Clinically, he is enrolled in the cardiac surgery track of the cardiothoracic integrated training program at MGH. He hopes to focus his fellowship training and subsequent career on heart and lung transplantation.
Xu Bai, MD
Xue (Catherine) Bai obtained an MD from Peking University in 2015 and has worked in Peking University Cancer Hospital as a medical oncologist since then. She joined the lab in 2017 and has been focusing on developing a predictive biomarker panel of MAPK pathway inhibitors in BRAF-mutant melanoma patients in the hope of identifying new intervention targets.
Marta Díaz Martínez, PhD
Marta obtained her PhD in 2017 from the Complutense University of Madrid, Spain. As the first part of her PhD, she focused on the role of Src kinases in melanoma cell invasion and metastasis. In the second part, she studied the mechanisms of melanoma resistance to targeted therapy, with special attention to microRNAs contribution.
She joined Boland’s lab in March 2019, where she is working to expand her studies in microRNAs and their potential in cell-to-cell communication through exosomes and microvesicles regarding their role in melanoma resistance to both targeted therapy and immunotherapy. The ultimate goal is to translate results to the clinic, and find new biomarkers as predictors of resistance.
Mohsen Maleh Mir, PhD
Mohsen obtained his PhD in 2018 from University of Zurich, Switzerland. For his PhD thesis, he mechanistically delineated the role of Platelets in conditions associated with metabolic disease and also liver disease. Mohsen and colleagues showed that platelet recruitment to the liver contributes to development of nonalcoholic steatohepatitis (NASH) and hepatocellular carcinoma (HCC) through platelet glycoprotein Ibα (GPIbα).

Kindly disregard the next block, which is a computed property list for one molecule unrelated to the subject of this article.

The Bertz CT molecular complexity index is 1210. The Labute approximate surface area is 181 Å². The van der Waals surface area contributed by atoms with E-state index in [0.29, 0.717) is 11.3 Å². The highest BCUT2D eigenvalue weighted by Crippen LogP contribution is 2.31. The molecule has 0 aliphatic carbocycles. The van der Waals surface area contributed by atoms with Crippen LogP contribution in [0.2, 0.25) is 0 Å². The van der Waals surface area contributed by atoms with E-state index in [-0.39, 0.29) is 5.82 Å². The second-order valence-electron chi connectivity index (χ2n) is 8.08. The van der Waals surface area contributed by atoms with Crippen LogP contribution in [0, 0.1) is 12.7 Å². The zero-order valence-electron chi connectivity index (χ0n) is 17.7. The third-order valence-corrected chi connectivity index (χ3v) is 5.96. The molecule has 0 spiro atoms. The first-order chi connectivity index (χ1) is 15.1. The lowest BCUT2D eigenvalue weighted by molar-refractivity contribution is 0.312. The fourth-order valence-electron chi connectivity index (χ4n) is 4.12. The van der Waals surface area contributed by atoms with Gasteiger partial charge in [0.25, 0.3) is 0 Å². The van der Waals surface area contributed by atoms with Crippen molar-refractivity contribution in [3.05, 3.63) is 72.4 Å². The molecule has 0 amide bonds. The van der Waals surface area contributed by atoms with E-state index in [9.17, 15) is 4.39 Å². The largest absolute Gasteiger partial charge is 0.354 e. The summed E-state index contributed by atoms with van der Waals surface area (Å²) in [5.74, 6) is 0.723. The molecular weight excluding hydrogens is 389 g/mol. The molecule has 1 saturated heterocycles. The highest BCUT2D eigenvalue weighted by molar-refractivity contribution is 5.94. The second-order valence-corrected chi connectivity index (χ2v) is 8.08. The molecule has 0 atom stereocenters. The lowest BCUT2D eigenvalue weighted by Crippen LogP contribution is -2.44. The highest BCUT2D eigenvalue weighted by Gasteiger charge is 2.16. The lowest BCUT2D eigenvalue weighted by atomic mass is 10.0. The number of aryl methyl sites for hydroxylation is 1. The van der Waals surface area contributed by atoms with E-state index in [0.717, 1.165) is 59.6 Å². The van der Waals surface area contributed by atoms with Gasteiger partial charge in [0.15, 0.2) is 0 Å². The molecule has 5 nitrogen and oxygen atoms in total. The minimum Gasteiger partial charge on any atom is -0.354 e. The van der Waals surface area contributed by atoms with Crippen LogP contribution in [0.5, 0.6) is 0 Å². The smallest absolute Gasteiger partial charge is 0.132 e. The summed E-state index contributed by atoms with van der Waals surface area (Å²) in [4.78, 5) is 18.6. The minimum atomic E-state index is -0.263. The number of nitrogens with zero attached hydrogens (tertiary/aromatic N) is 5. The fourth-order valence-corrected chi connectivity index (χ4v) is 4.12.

Since immunotherapy is not curative for most patients with metastatic melanoma owing to the innate or acquired resistance, Mohsen aims to investigate different aberrations that lead to resistance. He is interested in investigating the mechanisms contributing to melanoma tumor progression or response following immunotherapy. A number of previous studies have yielded mechanistic insights underlying response or resistance in clinical cohorts and in vivo studies. Using a comprehensive transcriptomic profiling study of ICI response and resistance in a clinical cohort which provides novel evidence to existing hypotheses regarding ICI response or resistance mechanisms, he aims to potentially uncover molecular insight into the underlying mechanisms of immunotherapy response and resistance.
Benchun’s background is anti-cancer pharmacology. He has been a part of many drug-resistance related studies, especially in the field of melanoma therapy. He works as a member of the tissue banking team, and is involved in collecting, processing, storing and transporting patient tumor, tissue and blood samples. He plays an integral role in providing patient tumor, DNA, RNA, plasma, and peripheral blood mononuclear cells (PBMC) samples to support collaborating researchers in their work.
Susannah’s work primarily involves collection and processing of blood and tissue specimens from patients with melanoma and gastrointestinal cancers. She graduated from Colorado College with a Bachelor’s degree in Biology and a minor in Biochemistry and hopes to pursue a career in medicine.
Tommy plays an integral role in collection and processing of patient blood and tissue samples. In addition, Tommy oversees the construction and management of a research and clinical database. He graduated from Washington University in St. Louis with a Bachelor’s degree in biochemistry and will be starting at the University of Massachusetts Medical School in the fall of 2019.